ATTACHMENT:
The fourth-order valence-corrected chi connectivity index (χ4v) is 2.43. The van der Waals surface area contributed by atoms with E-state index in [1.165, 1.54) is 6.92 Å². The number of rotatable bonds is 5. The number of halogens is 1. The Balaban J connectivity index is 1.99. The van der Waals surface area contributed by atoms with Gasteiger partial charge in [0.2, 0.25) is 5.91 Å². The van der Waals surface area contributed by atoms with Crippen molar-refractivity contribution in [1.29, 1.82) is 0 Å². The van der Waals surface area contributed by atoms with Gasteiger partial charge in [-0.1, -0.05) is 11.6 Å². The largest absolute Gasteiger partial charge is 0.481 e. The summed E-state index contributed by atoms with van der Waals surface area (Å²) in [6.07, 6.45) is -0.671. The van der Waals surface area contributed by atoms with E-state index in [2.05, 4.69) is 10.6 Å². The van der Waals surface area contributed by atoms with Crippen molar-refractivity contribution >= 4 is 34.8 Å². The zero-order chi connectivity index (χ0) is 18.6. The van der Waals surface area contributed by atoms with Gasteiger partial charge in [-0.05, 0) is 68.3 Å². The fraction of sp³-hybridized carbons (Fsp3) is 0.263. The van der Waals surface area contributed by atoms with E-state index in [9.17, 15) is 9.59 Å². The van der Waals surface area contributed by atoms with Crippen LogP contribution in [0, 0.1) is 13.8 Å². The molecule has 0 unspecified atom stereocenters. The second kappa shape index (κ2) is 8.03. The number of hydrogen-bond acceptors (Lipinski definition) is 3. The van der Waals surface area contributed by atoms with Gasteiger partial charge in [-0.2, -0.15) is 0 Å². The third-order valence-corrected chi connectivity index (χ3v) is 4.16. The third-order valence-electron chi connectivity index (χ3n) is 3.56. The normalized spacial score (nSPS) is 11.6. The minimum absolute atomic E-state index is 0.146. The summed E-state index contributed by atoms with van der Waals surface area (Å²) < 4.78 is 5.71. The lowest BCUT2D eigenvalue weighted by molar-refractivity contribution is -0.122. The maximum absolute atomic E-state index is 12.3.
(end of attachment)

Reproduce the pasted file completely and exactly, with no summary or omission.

The fourth-order valence-corrected chi connectivity index (χ4v) is 2.43. The van der Waals surface area contributed by atoms with E-state index in [1.165, 1.54) is 6.92 Å². The number of rotatable bonds is 5. The number of halogens is 1. The Balaban J connectivity index is 1.99. The van der Waals surface area contributed by atoms with Gasteiger partial charge in [0.2, 0.25) is 5.91 Å². The van der Waals surface area contributed by atoms with Crippen molar-refractivity contribution in [1.29, 1.82) is 0 Å². The van der Waals surface area contributed by atoms with Gasteiger partial charge in [-0.1, -0.05) is 11.6 Å². The largest absolute Gasteiger partial charge is 0.481 e. The summed E-state index contributed by atoms with van der Waals surface area (Å²) in [6.07, 6.45) is -0.671. The van der Waals surface area contributed by atoms with E-state index in [2.05, 4.69) is 10.6 Å². The van der Waals surface area contributed by atoms with Crippen molar-refractivity contribution >= 4 is 34.8 Å². The zero-order chi connectivity index (χ0) is 18.6. The van der Waals surface area contributed by atoms with Gasteiger partial charge in [-0.05, 0) is 68.3 Å². The fraction of sp³-hybridized carbons (Fsp3) is 0.263. The van der Waals surface area contributed by atoms with E-state index in [9.17, 15) is 9.59 Å². The van der Waals surface area contributed by atoms with Crippen LogP contribution in [0, 0.1) is 13.8 Å². The molecule has 0 unspecified atom stereocenters. The second kappa shape index (κ2) is 8.03. The number of hydrogen-bond acceptors (Lipinski definition) is 3. The van der Waals surface area contributed by atoms with Gasteiger partial charge in [-0.2, -0.15) is 0 Å². The third-order valence-corrected chi connectivity index (χ3v) is 4.16. The third-order valence-electron chi connectivity index (χ3n) is 3.56. The normalized spacial score (nSPS) is 11.6. The minimum absolute atomic E-state index is 0.146. The summed E-state index contributed by atoms with van der Waals surface area (Å²) < 4.78 is 5.71. The lowest BCUT2D eigenvalue weighted by molar-refractivity contribution is -0.122. The maximum absolute atomic E-state index is 12.3.